Proper dental hygiene is an important part of maintaining good dental health. Gum disease does not discriminate by age. Learning a good preventative dental hygiene plan early on is an important part of maintaining good dental health throughout your life.
The leading cause of gum disease is the buildup of plaque, a film that builds up along the gum line and traps food and germs. Once settled in, the germs attack the gums and cause soreness and bleeding. If the plaque is not removed then tartar will form.
Brushing and flossing in addition to a preventative visit to your family dentist every six months, is a great way to catch these types of early dental problems as they develop. Statistics show that up to 90% of adults suffer from gum disease at some point in their lifetime, so a good preventative plan started as early as possible, can help maintain dental health for years to come.
Two Stages of Gum Disease
- Gingivitis – which occurs when plaque has built up enough to cause tenderness and bleeding when brushing and flossing your teeth, and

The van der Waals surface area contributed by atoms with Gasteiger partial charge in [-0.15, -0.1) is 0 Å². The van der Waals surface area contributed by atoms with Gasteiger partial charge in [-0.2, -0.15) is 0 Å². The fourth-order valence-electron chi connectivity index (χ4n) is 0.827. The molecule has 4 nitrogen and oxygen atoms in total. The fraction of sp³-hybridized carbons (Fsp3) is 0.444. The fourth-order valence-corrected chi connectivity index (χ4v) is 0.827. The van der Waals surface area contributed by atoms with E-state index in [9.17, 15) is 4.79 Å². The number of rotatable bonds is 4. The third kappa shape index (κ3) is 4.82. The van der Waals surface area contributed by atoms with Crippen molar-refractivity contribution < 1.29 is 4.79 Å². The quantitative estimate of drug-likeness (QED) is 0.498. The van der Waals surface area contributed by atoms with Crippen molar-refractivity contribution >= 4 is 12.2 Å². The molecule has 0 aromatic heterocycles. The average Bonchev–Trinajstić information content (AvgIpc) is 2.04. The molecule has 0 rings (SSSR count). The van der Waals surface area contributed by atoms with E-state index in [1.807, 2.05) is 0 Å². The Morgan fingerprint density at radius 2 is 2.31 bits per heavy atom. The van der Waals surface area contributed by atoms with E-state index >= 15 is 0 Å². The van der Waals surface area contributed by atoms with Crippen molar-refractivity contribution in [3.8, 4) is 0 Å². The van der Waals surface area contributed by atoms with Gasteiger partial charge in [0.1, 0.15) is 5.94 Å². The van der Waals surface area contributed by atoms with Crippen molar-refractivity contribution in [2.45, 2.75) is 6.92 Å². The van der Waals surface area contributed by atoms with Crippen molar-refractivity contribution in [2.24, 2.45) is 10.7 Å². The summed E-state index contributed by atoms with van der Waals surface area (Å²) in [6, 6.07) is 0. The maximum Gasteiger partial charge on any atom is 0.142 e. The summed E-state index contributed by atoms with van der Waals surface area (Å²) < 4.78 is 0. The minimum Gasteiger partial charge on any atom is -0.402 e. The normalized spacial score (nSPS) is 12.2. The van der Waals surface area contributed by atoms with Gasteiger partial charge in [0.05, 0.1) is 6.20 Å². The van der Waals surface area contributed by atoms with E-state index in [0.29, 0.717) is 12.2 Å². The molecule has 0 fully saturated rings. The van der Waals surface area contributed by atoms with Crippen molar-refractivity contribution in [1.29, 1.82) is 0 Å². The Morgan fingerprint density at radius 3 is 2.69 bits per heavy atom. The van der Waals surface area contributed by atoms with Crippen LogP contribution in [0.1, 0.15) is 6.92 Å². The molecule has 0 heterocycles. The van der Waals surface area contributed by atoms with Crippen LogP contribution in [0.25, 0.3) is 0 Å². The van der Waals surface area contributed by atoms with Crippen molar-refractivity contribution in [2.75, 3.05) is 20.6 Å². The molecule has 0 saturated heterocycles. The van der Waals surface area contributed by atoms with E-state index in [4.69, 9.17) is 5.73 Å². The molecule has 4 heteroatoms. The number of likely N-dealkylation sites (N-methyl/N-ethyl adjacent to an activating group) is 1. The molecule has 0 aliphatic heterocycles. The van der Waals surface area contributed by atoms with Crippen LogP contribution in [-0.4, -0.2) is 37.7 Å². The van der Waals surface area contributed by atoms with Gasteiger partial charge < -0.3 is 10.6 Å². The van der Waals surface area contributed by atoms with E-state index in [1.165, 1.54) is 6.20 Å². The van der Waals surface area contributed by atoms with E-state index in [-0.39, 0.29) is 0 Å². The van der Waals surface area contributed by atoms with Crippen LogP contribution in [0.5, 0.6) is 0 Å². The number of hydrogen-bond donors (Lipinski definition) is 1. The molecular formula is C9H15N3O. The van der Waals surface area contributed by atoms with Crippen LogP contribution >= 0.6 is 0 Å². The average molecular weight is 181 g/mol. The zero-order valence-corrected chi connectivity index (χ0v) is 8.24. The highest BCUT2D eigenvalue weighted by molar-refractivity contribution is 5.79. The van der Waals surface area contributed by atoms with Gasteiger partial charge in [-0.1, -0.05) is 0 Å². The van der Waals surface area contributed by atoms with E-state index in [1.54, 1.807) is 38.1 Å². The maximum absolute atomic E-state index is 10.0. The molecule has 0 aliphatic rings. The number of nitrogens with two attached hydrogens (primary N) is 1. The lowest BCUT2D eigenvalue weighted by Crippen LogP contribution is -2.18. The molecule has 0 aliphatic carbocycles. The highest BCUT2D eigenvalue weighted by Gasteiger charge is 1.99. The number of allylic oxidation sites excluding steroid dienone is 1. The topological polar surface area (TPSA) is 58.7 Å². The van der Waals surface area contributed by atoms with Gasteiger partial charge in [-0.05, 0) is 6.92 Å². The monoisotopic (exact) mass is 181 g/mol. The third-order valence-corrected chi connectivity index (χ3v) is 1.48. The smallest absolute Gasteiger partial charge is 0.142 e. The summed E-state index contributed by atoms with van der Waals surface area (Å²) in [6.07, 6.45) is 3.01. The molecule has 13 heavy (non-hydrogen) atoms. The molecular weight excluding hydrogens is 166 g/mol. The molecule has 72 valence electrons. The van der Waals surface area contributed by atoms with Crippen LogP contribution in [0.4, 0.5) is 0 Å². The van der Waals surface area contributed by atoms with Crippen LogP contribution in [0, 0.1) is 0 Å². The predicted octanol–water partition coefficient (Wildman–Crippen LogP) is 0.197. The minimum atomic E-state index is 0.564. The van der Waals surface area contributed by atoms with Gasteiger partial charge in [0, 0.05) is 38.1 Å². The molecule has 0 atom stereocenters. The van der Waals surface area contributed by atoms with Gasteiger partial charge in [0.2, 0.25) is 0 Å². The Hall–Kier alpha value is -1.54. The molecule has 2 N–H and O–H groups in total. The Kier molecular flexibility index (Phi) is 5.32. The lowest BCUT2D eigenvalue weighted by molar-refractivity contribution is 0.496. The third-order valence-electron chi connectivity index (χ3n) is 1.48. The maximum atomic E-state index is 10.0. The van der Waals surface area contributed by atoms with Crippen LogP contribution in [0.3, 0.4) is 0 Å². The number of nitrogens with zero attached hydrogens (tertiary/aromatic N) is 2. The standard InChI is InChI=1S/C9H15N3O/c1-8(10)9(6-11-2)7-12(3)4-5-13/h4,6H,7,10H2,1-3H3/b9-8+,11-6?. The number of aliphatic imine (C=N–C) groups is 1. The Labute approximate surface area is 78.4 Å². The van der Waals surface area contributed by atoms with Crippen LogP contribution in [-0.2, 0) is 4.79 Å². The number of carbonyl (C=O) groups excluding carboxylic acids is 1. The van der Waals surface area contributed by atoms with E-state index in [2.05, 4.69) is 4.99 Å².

- Periodontal disease – which occurs when gingivitis has been left untreated and has progressed to sore swollen gums that have pulled away from your teeth. These pockets collect food particles and may become infected. If left untreated, your teeth will begin to loosen, resulting in tooth loss.
Although good dental hygiene can help prevent many dental diseases, it may not be enough if you suffer from diabetes. Gum disease is the most common oral disease that affects people with diabetes, but unfortunately not the only one.
Diabetes also makes you more susceptible to:
- Oral infections - caused by a group of germs that have settled in a specific area of the mouth. The symptoms of an oral infection can be quite painful, and immediate treatment from your family dentist is required.
- Thrush - a fungal infection caused by high blood sugar and repeated antibiotic use.
- Dry mouth - caused by some medications, and the high blood sugar of diabetes can lead to cavities due to the lack of saliva.